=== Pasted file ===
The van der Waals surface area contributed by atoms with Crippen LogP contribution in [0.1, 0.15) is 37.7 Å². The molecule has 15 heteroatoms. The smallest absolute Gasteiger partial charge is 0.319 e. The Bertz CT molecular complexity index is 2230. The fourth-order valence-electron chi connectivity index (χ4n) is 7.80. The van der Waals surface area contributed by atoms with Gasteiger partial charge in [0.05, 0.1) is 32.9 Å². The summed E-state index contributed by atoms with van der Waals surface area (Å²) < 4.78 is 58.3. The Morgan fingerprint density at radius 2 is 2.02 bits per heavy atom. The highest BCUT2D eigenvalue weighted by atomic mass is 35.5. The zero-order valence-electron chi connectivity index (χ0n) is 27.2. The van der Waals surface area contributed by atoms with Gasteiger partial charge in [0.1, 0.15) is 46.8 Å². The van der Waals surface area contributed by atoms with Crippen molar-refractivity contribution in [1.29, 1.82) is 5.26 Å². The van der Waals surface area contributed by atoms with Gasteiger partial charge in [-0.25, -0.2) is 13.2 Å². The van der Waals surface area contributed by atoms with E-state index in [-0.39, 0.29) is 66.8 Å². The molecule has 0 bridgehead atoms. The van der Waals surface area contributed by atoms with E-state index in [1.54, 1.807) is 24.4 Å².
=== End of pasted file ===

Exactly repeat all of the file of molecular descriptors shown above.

The van der Waals surface area contributed by atoms with Crippen LogP contribution in [0.1, 0.15) is 37.7 Å². The molecule has 15 heteroatoms. The smallest absolute Gasteiger partial charge is 0.319 e. The Bertz CT molecular complexity index is 2230. The fourth-order valence-electron chi connectivity index (χ4n) is 7.80. The van der Waals surface area contributed by atoms with Gasteiger partial charge in [0.05, 0.1) is 32.9 Å². The summed E-state index contributed by atoms with van der Waals surface area (Å²) < 4.78 is 58.3. The Morgan fingerprint density at radius 2 is 2.02 bits per heavy atom. The highest BCUT2D eigenvalue weighted by atomic mass is 35.5. The zero-order valence-electron chi connectivity index (χ0n) is 27.2. The van der Waals surface area contributed by atoms with Gasteiger partial charge in [0.1, 0.15) is 46.8 Å². The van der Waals surface area contributed by atoms with Crippen molar-refractivity contribution in [1.29, 1.82) is 5.26 Å². The van der Waals surface area contributed by atoms with Gasteiger partial charge in [-0.25, -0.2) is 13.2 Å². The van der Waals surface area contributed by atoms with E-state index in [-0.39, 0.29) is 66.8 Å². The molecule has 0 bridgehead atoms. The van der Waals surface area contributed by atoms with E-state index in [1.54, 1.807) is 24.4 Å².